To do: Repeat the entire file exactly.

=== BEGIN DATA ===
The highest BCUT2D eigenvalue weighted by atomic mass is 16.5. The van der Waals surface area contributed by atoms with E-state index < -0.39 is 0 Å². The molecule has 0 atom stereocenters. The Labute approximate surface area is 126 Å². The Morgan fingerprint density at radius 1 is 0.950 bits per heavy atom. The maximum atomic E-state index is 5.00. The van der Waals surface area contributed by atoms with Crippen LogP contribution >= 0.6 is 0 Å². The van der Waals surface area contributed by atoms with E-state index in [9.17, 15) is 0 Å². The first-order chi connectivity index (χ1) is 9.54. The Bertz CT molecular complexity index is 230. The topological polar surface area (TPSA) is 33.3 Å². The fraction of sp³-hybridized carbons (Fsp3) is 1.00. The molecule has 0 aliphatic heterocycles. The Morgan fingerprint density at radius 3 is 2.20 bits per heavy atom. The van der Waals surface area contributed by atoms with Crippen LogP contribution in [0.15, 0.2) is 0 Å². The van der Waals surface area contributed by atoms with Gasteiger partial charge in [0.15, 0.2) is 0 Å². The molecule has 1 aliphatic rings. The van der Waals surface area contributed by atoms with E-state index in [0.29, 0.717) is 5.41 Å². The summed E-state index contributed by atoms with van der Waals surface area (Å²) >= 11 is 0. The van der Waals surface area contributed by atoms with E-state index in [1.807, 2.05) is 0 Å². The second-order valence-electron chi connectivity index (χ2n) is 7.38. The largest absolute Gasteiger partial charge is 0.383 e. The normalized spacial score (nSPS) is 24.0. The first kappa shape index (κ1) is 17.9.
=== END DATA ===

The highest BCUT2D eigenvalue weighted by atomic mass is 16.5. The van der Waals surface area contributed by atoms with E-state index < -0.39 is 0 Å². The molecule has 0 atom stereocenters. The Labute approximate surface area is 126 Å². The Morgan fingerprint density at radius 1 is 0.950 bits per heavy atom. The maximum atomic E-state index is 5.00. The van der Waals surface area contributed by atoms with Crippen LogP contribution >= 0.6 is 0 Å². The van der Waals surface area contributed by atoms with E-state index in [9.17, 15) is 0 Å². The first-order chi connectivity index (χ1) is 9.54. The Bertz CT molecular complexity index is 230. The topological polar surface area (TPSA) is 33.3 Å². The fraction of sp³-hybridized carbons (Fsp3) is 1.00. The molecule has 0 aliphatic heterocycles. The Morgan fingerprint density at radius 3 is 2.20 bits per heavy atom. The van der Waals surface area contributed by atoms with Crippen LogP contribution in [0.15, 0.2) is 0 Å². The van der Waals surface area contributed by atoms with Gasteiger partial charge in [0.15, 0.2) is 0 Å². The molecule has 1 aliphatic rings. The van der Waals surface area contributed by atoms with E-state index in [0.29, 0.717) is 5.41 Å². The summed E-state index contributed by atoms with van der Waals surface area (Å²) >= 11 is 0. The van der Waals surface area contributed by atoms with E-state index in [1.807, 2.05) is 0 Å². The second-order valence-electron chi connectivity index (χ2n) is 7.38. The largest absolute Gasteiger partial charge is 0.383 e. The normalized spacial score (nSPS) is 24.0. The first kappa shape index (κ1) is 17.9.